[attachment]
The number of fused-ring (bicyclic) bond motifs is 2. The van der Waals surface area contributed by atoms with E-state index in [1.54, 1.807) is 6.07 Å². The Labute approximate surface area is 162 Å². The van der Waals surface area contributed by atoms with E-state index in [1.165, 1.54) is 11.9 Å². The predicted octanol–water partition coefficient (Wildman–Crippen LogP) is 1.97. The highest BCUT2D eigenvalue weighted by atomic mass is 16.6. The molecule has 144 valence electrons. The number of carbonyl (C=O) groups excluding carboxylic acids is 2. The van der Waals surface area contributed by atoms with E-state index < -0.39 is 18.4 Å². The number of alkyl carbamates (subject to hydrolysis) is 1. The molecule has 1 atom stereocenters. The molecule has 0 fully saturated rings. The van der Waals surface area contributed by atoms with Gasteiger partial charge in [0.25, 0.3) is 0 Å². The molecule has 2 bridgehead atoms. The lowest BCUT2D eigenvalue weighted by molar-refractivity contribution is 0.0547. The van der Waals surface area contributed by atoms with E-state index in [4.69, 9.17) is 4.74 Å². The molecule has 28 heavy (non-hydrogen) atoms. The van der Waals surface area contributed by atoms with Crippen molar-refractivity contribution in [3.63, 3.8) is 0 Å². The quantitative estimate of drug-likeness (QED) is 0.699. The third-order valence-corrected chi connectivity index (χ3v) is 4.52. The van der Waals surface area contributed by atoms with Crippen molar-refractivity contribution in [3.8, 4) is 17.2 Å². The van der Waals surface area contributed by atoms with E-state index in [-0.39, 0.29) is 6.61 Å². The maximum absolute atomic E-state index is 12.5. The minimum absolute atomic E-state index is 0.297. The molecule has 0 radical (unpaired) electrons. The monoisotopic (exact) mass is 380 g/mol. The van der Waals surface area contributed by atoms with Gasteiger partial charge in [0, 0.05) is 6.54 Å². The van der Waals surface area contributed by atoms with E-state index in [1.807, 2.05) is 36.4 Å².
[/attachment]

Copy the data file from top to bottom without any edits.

The number of fused-ring (bicyclic) bond motifs is 2. The van der Waals surface area contributed by atoms with E-state index in [1.54, 1.807) is 6.07 Å². The Labute approximate surface area is 162 Å². The van der Waals surface area contributed by atoms with E-state index in [1.165, 1.54) is 11.9 Å². The predicted octanol–water partition coefficient (Wildman–Crippen LogP) is 1.97. The highest BCUT2D eigenvalue weighted by atomic mass is 16.6. The molecule has 144 valence electrons. The number of carbonyl (C=O) groups excluding carboxylic acids is 2. The van der Waals surface area contributed by atoms with E-state index < -0.39 is 18.4 Å². The number of alkyl carbamates (subject to hydrolysis) is 1. The molecule has 1 atom stereocenters. The molecule has 0 fully saturated rings. The van der Waals surface area contributed by atoms with Gasteiger partial charge in [0.25, 0.3) is 0 Å². The molecule has 2 bridgehead atoms. The lowest BCUT2D eigenvalue weighted by molar-refractivity contribution is 0.0547. The van der Waals surface area contributed by atoms with E-state index in [4.69, 9.17) is 4.74 Å². The molecule has 28 heavy (non-hydrogen) atoms. The van der Waals surface area contributed by atoms with Crippen molar-refractivity contribution in [3.63, 3.8) is 0 Å². The quantitative estimate of drug-likeness (QED) is 0.699. The third-order valence-corrected chi connectivity index (χ3v) is 4.52. The van der Waals surface area contributed by atoms with Crippen molar-refractivity contribution in [3.8, 4) is 17.2 Å². The van der Waals surface area contributed by atoms with E-state index in [-0.39, 0.29) is 6.61 Å². The maximum absolute atomic E-state index is 12.5. The minimum absolute atomic E-state index is 0.297. The molecule has 0 radical (unpaired) electrons. The monoisotopic (exact) mass is 380 g/mol. The van der Waals surface area contributed by atoms with Gasteiger partial charge in [0, 0.05) is 6.54 Å². The van der Waals surface area contributed by atoms with E-state index in [1.807, 2.05) is 36.4 Å².